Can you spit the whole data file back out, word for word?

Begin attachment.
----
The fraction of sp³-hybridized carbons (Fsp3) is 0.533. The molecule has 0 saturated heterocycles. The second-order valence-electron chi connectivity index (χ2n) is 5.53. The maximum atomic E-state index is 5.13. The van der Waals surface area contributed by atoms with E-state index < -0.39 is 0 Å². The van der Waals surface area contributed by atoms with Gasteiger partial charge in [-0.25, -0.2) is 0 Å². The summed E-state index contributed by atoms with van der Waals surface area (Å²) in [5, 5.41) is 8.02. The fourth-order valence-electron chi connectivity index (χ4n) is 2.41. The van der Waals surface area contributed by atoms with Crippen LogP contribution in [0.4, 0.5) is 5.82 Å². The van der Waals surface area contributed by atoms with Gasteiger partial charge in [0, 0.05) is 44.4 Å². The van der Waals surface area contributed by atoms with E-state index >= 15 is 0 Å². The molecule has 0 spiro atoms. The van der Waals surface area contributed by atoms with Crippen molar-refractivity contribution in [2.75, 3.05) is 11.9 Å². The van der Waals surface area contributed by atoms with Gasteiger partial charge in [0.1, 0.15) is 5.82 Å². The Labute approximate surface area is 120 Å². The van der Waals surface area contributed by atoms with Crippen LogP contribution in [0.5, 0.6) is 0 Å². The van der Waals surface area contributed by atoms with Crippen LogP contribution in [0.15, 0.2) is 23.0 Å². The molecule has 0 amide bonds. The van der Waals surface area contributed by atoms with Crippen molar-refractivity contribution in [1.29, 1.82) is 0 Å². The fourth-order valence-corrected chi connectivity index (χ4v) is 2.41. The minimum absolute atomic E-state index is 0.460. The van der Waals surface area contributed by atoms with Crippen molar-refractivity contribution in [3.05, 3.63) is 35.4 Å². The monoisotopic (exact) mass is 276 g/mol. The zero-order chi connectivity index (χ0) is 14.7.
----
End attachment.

The fraction of sp³-hybridized carbons (Fsp3) is 0.533. The molecule has 0 saturated heterocycles. The second-order valence-electron chi connectivity index (χ2n) is 5.53. The maximum atomic E-state index is 5.13. The van der Waals surface area contributed by atoms with E-state index < -0.39 is 0 Å². The van der Waals surface area contributed by atoms with Gasteiger partial charge in [-0.25, -0.2) is 0 Å². The summed E-state index contributed by atoms with van der Waals surface area (Å²) in [5, 5.41) is 8.02. The fourth-order valence-electron chi connectivity index (χ4n) is 2.41. The van der Waals surface area contributed by atoms with Crippen LogP contribution in [0.4, 0.5) is 5.82 Å². The van der Waals surface area contributed by atoms with Gasteiger partial charge in [0, 0.05) is 44.4 Å². The van der Waals surface area contributed by atoms with E-state index >= 15 is 0 Å². The molecule has 0 spiro atoms. The van der Waals surface area contributed by atoms with Crippen molar-refractivity contribution in [2.75, 3.05) is 11.9 Å². The van der Waals surface area contributed by atoms with Gasteiger partial charge in [0.1, 0.15) is 5.82 Å². The Labute approximate surface area is 120 Å². The van der Waals surface area contributed by atoms with Crippen LogP contribution in [0.5, 0.6) is 0 Å². The van der Waals surface area contributed by atoms with Crippen LogP contribution in [0.15, 0.2) is 23.0 Å². The molecule has 0 amide bonds. The van der Waals surface area contributed by atoms with Crippen molar-refractivity contribution in [1.29, 1.82) is 0 Å². The fourth-order valence-corrected chi connectivity index (χ4v) is 2.41. The minimum absolute atomic E-state index is 0.460. The van der Waals surface area contributed by atoms with Crippen molar-refractivity contribution in [3.05, 3.63) is 35.4 Å². The monoisotopic (exact) mass is 276 g/mol. The zero-order chi connectivity index (χ0) is 14.7.